Her mother was supportive of her craft, and later her husband, but society was not ready for independent-minded women. It was only in the late 1940s that as the wife of a senior Pakistan government official, did she get a due as a ‘shaira’ and eventually became the first published Urdu woman poet.<br> <br>Though she dwelt on feminist themes like discrimination and dehumanisation of women and their sexual objectification, ‘Ada’ usually wrote in a gender-neutral mode, and should not be slotted away in a silo, as her work shows.
For "Haath kaanton se kar liye zakhm/Phool baalon mein ik sajane ko", there is also "Main aandhiyon ke paas talaash-e-saba mein hoon/Tum mujh se poochhte ho mera hausla hai kya" or "Jo charagh saare bujha chuke unhe intezar kahan raha/Ye sukoon ka daur-e-shadeed hai koi beqaraar kahan raha.
The ‘maqta’, or the concluding sher of the ghazal where the poet’s ‘takhallus’ figures in one telling couplet that can serve either as a focus or a counterpoint of the theme is a test for a master poet, and ‘Ada’ does not disappoint on this count.
Be it "Na bahlava na samjhauta judaai si judaai hai/’Ada’ socho to khushboo ka safar asaan nahi hota" or "Shayad kisi ne yaad kiya hai hame ‘Ada’/Kyun varna ashk maiil-e-toofan hai aaj phir" or "Ab se bada fareb hai khud zindagi ‘Ada’/Is hila-joo ke saath hain ham bhi bahaana-saz", she could deliver an intricate thought in evocative words.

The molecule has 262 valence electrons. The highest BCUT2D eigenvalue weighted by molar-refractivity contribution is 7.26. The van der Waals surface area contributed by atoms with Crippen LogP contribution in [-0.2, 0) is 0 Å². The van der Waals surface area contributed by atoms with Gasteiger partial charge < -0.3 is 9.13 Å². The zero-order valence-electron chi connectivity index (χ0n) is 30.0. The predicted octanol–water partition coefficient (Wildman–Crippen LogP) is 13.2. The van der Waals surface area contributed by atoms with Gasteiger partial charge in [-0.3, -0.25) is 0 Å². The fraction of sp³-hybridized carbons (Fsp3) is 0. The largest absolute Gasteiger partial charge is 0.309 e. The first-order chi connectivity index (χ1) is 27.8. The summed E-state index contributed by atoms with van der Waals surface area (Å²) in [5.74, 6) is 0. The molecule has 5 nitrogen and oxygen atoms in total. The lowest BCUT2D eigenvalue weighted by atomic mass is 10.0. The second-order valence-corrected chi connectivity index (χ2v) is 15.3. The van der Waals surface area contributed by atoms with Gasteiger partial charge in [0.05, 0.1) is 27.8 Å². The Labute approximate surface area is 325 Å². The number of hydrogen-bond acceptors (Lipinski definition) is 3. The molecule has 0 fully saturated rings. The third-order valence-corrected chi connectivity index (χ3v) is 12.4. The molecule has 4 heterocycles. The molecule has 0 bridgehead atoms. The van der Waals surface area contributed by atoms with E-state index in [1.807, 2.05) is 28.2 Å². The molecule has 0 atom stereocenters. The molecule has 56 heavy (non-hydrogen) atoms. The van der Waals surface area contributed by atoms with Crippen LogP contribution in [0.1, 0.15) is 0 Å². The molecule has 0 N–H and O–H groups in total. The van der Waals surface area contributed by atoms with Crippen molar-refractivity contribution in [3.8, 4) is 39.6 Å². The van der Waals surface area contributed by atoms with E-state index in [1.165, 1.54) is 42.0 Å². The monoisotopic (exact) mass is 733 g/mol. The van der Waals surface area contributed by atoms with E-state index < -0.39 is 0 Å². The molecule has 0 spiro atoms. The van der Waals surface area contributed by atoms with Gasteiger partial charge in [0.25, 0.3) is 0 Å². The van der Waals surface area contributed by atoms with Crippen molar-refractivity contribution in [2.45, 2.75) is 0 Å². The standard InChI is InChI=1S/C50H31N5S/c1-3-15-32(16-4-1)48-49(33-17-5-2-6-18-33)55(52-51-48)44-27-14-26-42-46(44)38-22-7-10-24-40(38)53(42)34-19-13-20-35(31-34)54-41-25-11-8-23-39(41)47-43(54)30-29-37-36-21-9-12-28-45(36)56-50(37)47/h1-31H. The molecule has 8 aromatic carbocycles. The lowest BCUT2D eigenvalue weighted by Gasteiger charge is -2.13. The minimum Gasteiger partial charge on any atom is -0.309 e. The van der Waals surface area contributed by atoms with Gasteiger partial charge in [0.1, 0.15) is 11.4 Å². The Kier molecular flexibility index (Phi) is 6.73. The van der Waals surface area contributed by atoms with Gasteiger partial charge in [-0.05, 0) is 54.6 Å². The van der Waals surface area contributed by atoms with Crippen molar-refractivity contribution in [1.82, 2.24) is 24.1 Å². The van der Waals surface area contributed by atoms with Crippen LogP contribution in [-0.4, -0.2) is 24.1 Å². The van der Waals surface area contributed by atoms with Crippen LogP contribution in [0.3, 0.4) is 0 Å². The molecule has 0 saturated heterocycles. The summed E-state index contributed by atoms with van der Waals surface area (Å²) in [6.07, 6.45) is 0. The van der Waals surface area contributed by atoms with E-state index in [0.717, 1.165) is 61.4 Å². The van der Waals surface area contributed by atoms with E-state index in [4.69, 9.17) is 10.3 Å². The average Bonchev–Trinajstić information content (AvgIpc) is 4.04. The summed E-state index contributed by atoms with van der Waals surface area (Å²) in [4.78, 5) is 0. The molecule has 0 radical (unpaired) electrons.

While ‘Ada’ Jafri does deserve an entire piece to herself, let’s acquaint you all with some more woman poets – through their work.
Another pioneer was Zehra Nigah (1935-), who begins a ghazal "Safar khud raftagi ka bhi ajab andaz ka tha/Kahi par rah bhoole the na ruk kar dam liya tha" and ends "Bahut din baad ‘Zehra’ tune kuch ghazlen to likhi/Na likhne ka kisi se kya koi vaadah kiya tha".
Then, there was Parveen Shakir (1952-94), who balanced between being a bureaucrat and a poet, and left us gems like: "Awaz ke hamraah sarapa bhi to dekhen/Ae jaan-e-sukhan mein tera chahra bhi to dekhen", "Mere badan ko nami khaa gayi ashkon ki/<br>Bhari bahar mein jaise makaan dahta hai", and "Nikle hai to raaste mein kahin shaam bhi hogi/Suraj bhi magar aayega is raah-guzar se".
Wajida Tabassum (1935-2011), apart from poetry, was a writer of novels and short stories, several of which have inspired Indian films, including Mira Nair’s "Kama Sutra" and TV serials. But these were not at the expense of shayri as verses like "Ye bhi kya ehsan kam hain dekhiye na aap ka/Ho raha hai har taraf charcha hamara aap ka", "Apne chehre se zulfen hata dijiye/Aur phir chand ka saamna kijiye", and "Waqt to guzra magar kuch is tarah/Ham charaghon ki tarah jalte rahe".
And then a contemporary voice is Naseem Nikhat (1958-), who brings a rich imagination and a felicitous turn of phrase in her poetry as she says: "’Ghalib’ ka rang ‘Mir’ ka lahja mujhe bhi de/Lafzon se khelne ka saliqa mujhe bhi de".<br> <br>Then, there is "Apne chehre ko badalna to bahut mushkil hai/Dil bahal jayega aaina badal kar dekho" and "Sulagte hontho pe shabnam ki dastan rakh de/Zameen-e-sang pe sheese ka aasman rakh de".
There are many more which will hopefully be featured soon.
(Vikas Datta can be contacted at email@example.com)